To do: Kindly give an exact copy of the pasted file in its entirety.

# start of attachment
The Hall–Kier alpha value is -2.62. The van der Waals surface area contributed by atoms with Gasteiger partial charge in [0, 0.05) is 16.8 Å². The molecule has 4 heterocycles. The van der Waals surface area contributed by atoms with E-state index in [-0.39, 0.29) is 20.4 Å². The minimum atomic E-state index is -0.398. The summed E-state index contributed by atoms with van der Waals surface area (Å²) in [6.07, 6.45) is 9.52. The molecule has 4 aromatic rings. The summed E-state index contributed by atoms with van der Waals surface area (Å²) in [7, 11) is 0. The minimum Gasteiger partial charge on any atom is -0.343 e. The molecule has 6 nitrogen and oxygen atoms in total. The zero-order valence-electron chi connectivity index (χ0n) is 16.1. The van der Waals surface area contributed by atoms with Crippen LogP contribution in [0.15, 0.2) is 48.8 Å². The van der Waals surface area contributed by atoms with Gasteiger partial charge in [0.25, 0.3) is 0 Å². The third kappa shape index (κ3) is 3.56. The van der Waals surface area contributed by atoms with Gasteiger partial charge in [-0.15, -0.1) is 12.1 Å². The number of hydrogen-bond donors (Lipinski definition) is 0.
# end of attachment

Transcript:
The Hall–Kier alpha value is -2.62. The van der Waals surface area contributed by atoms with Gasteiger partial charge in [0, 0.05) is 16.8 Å². The molecule has 4 heterocycles. The van der Waals surface area contributed by atoms with E-state index in [-0.39, 0.29) is 20.4 Å². The minimum atomic E-state index is -0.398. The summed E-state index contributed by atoms with van der Waals surface area (Å²) in [6.07, 6.45) is 9.52. The molecule has 4 aromatic rings. The summed E-state index contributed by atoms with van der Waals surface area (Å²) in [7, 11) is 0. The minimum Gasteiger partial charge on any atom is -0.343 e. The molecule has 6 nitrogen and oxygen atoms in total. The zero-order valence-electron chi connectivity index (χ0n) is 16.1. The van der Waals surface area contributed by atoms with Crippen LogP contribution in [0.15, 0.2) is 48.8 Å². The van der Waals surface area contributed by atoms with Gasteiger partial charge in [0.25, 0.3) is 0 Å². The third kappa shape index (κ3) is 3.56. The van der Waals surface area contributed by atoms with Gasteiger partial charge in [-0.15, -0.1) is 12.1 Å². The number of hydrogen-bond donors (Lipinski definition) is 0.